My wife is very critical of my family. She is especially mean to my mother--openly criticizing her to other people and behaving quite rudely when my parents come to visit. I am the first to admit that my family can be challenging but I am starting to feel like I need to do something before this comes between us.
Having a family. Most of the lucky ones among us have one. They have shaped us, for better or for worse, and we have them until death takes one of us.
There is no place for rudeness toward anyone you are related to. You have to talk together about what she's done you consider rude, and rudeness has to stop. Terrible modeling for the children.
Does she even know she is being rude? Are their cultural differences between you? Does she agree she's rude?
A cardinal rule of systems thinking is that this issue, your wife’s unhappiness with your family, is one for you to handle and soon.
If you haven’t already, sit down and talk to your wife about your wife’s issues, especially with your mother. If you are very familiar with those issues, what actions have you taken? What actions does she want you to take?
If you’ve ever privately agreed with your family about your wife’s flaws, don’t do that anymore.
Without knowing the nature of her issues, I’ll offer a few common ones:
“Your mother insults my (cooking, parenting, looks, dress, housecleaning skills, how I care for you etc.) and I want her to stop.” And she's retaliating by being rude.
Whether you think what your mother is saying is actually “that bad,” you need to talk to your mother alone and directly. You’ve left it to your wife to handle and you haven’t liked the results.
If you are just hoping to get your wife to stop complaining to anyone, it isn’t likely to happen. But you can ask her to direct her concerns to you, and then be the mediator with your mother. And you can ask her to stop insulting your mother to anyone who will listen.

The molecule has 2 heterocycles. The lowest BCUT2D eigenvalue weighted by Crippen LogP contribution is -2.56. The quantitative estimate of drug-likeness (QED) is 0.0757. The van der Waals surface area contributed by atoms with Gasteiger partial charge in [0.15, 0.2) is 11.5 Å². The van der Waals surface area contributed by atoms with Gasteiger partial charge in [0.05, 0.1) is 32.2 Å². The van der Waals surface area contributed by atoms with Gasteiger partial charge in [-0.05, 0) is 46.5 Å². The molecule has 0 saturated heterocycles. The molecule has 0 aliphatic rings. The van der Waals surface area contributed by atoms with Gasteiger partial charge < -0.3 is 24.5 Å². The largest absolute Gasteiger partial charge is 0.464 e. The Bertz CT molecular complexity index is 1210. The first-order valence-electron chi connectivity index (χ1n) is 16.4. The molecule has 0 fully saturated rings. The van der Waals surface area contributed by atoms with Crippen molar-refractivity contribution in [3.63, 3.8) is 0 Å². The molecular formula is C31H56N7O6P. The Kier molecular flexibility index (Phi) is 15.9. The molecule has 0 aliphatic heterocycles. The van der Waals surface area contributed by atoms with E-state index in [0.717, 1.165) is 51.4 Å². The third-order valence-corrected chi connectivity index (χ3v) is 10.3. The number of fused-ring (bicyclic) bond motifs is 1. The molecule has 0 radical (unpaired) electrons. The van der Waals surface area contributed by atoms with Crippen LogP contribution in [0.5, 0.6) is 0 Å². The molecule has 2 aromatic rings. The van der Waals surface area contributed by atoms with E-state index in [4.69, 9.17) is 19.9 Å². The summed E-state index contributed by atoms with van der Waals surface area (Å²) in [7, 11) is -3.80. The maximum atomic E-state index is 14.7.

A complaint and request for change isn’t the same as attacking and criticizing.
It is one thing to say: “Tom, it really hurt my feelings when your mother said the cake I baked was dry. Look, I was the only one to offer to bake her a cake for her birthday and she didn’t even thank me.”
That is different than: “Your mother is just horrible and ungrateful. I am going to tell her off the next time I see her.” You can tell her that insults (“horrible” and “ungrateful”) are displays of contempt and are hurtful to you, because you are from that family, and you love your mother. But if she wants particular behavior change from your mother, you will go to bat for her.
Then, sir, speak directly to your mother. Let her know that your wife went out of her way to bake that cake and felt criticized and unappreciated. She is sensitive about your mother’s bad opinions and could she be a bit more reserved about the “helpful tips” and more generous with the praise.
If you are in that situation, after that talk, talk up the cooking, and try to bring your mom into the praise. If she simply refuses, it is time to end the event early and later let your mom know why. Few mothers can’t learn to behave once they understand the stakes.
If you don’t want to do that because it would “put you in the middle” and you “don’t want to take sides,” you already have. And you’ve chosen the wrong one.
You’ve admitted that your family can be challenging. But you can, indeed ask them to put on their best behavior around your wife, or both of you will simply stay away. That is something no one, especially your mother, will want if there are children.
Get your wife to be specific about the changes she wants to see, and then go to bat for her. And help her to understand how important it is to you for her to feel comfortable around your parents. Go out of your way to see that she is.
Then she should respond by talking to you more gently about your family, and appreciate that all of us have personality flaws, and your family is no different. Nevertheless, you love them, and are hurt by true criticism toward them. Let her know that you are on her side to help them stop the behavior that upsets her.
Want your questions answered?
Send us your questions about relationships, sex, intimacy, and couples therapy. If selected, we will post your question (and Dr. K's response) without identifying information. Simply fill out this form to contact us.